Monday, 3 June 2013

Foreign Terms of Endearment

How would you like it if someone called you “my little lump of sugar”? And what would you think if, in a romantic voice, someone said to you: “diving fish, swooping geese”?

Well, depending on where you were in the world, you might just hear some of these very things! Terms of endearment vary hugely from country to country – so, whereas in one place you might be compared to a type of vegetable, in another you’ll probably be compared to a type of bird. And though in some instances romantic expressions come from ancient stories, in others they’re used simply because a certain something tastes nice! So, here are just some of the things you can expect to hear if you fall in love with someone whilst abroad:

In France, if someone falls in love with you they might choose to call you "mon petit chou”, “my little cabbage” or, alternatively, they could refer to you as “ma puce”, meaning “my flea”.

The Spanish, by contrast, display a sweeter tooth and will sometimes call the one they love their “terrón de azúcar”, their “lump of sugar”.

In Portugal, however, they’ll refer to their beloved as something that they absolutely cannot not live without - “meu coração”, “my heart”. Whilst in their former colony of Brazil, people will use “chuchuzinho” to express affection, which means something like “my little pumpkin”.

In Germany it’s quite different again. There, they’ll choose to elevate you to the heavens and call you their “Englein”, or “little angel”.

Italians, on the other hand, will demonstrate how truly rich they are to have you, naming you “tesoro mio”, “my treasure”.

In Russia though they will once more look up to the heavens for inspiration, calling you “golubchik" (голубчик) if you are a man, or “golubushka” (голубушка) if you are a woman, both meaning “little dove”.

Of course, you could end up falling in love with someone from a far more distant foreign land and, in that case, you should be prepared for everything to get significantly more exotic! For instance:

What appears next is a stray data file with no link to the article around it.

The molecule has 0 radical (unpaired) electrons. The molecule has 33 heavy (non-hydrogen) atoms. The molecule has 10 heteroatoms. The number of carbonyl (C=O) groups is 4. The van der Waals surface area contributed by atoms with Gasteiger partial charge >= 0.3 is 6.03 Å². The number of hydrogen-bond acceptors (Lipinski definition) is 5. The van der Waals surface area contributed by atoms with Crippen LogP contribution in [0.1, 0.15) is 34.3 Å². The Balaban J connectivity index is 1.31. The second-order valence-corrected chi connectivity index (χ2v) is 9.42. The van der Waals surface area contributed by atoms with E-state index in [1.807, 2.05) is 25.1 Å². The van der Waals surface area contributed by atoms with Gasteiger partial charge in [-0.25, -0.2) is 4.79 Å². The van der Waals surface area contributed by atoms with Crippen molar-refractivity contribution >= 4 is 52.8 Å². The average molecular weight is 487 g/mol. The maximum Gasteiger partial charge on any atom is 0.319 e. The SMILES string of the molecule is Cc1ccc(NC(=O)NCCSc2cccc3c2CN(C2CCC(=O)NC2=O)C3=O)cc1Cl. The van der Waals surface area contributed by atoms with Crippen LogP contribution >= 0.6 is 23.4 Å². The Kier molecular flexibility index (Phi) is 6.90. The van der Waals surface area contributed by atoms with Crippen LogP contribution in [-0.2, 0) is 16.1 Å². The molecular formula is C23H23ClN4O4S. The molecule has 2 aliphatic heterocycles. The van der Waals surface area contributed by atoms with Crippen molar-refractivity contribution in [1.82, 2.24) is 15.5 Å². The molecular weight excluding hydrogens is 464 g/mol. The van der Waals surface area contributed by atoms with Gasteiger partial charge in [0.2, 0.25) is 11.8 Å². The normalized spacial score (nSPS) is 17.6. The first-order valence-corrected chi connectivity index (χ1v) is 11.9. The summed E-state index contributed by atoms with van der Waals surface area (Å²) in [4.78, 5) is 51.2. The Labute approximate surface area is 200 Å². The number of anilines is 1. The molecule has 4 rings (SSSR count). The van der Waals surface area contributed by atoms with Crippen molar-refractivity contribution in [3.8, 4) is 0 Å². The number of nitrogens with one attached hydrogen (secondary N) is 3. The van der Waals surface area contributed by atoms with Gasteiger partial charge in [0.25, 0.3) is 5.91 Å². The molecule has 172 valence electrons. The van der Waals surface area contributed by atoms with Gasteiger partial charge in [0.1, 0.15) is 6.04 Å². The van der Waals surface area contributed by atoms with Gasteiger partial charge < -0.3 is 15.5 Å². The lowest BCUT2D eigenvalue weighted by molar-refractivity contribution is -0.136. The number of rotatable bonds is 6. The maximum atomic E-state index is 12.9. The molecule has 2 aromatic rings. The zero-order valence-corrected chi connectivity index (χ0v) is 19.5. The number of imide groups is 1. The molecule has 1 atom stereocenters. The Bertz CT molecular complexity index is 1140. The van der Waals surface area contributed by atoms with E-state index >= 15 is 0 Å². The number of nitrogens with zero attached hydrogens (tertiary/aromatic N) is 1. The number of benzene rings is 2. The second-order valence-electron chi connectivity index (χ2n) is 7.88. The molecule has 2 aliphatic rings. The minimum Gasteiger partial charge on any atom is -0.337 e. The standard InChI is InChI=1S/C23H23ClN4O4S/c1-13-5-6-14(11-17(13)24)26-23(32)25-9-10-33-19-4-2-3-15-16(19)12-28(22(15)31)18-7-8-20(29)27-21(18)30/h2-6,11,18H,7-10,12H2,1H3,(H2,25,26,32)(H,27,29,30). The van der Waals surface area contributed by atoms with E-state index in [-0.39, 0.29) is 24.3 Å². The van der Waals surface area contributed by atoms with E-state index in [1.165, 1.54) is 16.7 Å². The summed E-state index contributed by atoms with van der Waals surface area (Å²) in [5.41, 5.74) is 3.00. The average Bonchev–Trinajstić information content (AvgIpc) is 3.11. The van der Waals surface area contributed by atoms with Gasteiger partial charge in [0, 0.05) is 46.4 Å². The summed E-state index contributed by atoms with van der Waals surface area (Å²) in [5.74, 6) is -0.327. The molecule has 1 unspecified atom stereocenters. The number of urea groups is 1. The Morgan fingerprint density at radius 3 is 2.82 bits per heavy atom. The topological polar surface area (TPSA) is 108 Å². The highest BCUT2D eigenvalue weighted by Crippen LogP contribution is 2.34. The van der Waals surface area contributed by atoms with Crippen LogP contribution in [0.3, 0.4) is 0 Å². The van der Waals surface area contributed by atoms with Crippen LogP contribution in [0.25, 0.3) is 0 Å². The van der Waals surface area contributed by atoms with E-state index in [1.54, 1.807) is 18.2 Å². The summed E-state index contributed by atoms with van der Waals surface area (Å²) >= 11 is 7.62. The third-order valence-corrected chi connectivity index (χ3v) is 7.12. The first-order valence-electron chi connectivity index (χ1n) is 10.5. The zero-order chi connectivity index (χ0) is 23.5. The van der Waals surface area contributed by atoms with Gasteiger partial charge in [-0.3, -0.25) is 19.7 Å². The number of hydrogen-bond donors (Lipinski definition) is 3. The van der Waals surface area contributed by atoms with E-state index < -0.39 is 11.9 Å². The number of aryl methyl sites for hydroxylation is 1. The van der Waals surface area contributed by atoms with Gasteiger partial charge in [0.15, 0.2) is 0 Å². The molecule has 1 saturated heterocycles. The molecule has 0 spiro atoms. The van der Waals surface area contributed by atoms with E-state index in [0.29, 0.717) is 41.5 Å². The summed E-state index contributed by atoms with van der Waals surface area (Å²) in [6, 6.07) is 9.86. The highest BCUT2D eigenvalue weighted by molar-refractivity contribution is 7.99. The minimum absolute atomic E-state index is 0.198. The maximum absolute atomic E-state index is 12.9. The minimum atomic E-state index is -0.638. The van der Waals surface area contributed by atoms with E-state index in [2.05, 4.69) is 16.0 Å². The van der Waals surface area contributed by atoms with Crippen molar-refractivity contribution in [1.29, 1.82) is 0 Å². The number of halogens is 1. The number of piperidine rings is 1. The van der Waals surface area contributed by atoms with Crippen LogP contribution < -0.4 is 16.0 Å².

In Japan, a man will tell a woman he is in love with that she has “tamago gata no kao(卵形の顔): “a face shaped like an egg”. This is a great compliment in Japan, where having an oval (egg-shaped) face is considered very attractive.

In Arabic, on the other hand, a beloved and beautiful woman can be described as “yoon al ghrazaali(لك عيون الغزال), “having eyes like a gazelle”.

By contrast, the people of Thailand prefer to choose a quite different animal with which to compare their sweethearts, calling them “cháang nóoy(ช้างน้อย) or “little elephant” – suggesting perhaps that they prefer their partners with a bit of meat on them.

And whilst in India people will describe the woman they love as being “mere dil ki rani” (मेरे दिल की रानी), “the queen of my heart”, Indonesians will choose something a touch juicer, naming their beloveds “buah hatiku”, “the fruit of my heart”.

But it is undoubtedly the Chinese who must take the prize for the most dramatic and interesting of romantic endearments. They win first place based on the story surrounding the greatest beauty in Chinese history, a woman named Xi Shi. It’s said that Xi Shi was so profoundly beautiful that when she looked at fish in a pond, the fish were so dazzled by her beauty that they forgot to swim and gradually sank deeper and deeper down, until eventually they had dived all the way to the bottom. Likewise, it was said that when geese flew overhead, they were so struck by her beauty that they would forget to flap their wings and so would end up swooping to the ground. Because of this, to this day, when a young Chinese man is in love with a Chinese woman, he may wish to tell her that, to him, she is as beautiful as Xi Shi. To do this, he will use just four words: “chén yú luò yàn(沈魚落雁), which simply mean “diving fish, swooping geese.”


  1. I like your piece on the terms of endearment. It is truly interesting discovering how people express their feeling in different foreign countries.

    It is also possible to say "my treasure" in French for affection just like in Italian. It is "mon trésor". Maybe you can say it in Spanish and Portuguese too and it is similar??

    1. Thank you for your comment, Pierre.

      Yes, it is interesting to see how speakers of various foreign languages communicate love and affection towards one another.

      Thank you also for your contribution regarding the similarity between French and Italian terms of endearment.

      We would love to hear about any other terms of endearment people might like to suggest to us!


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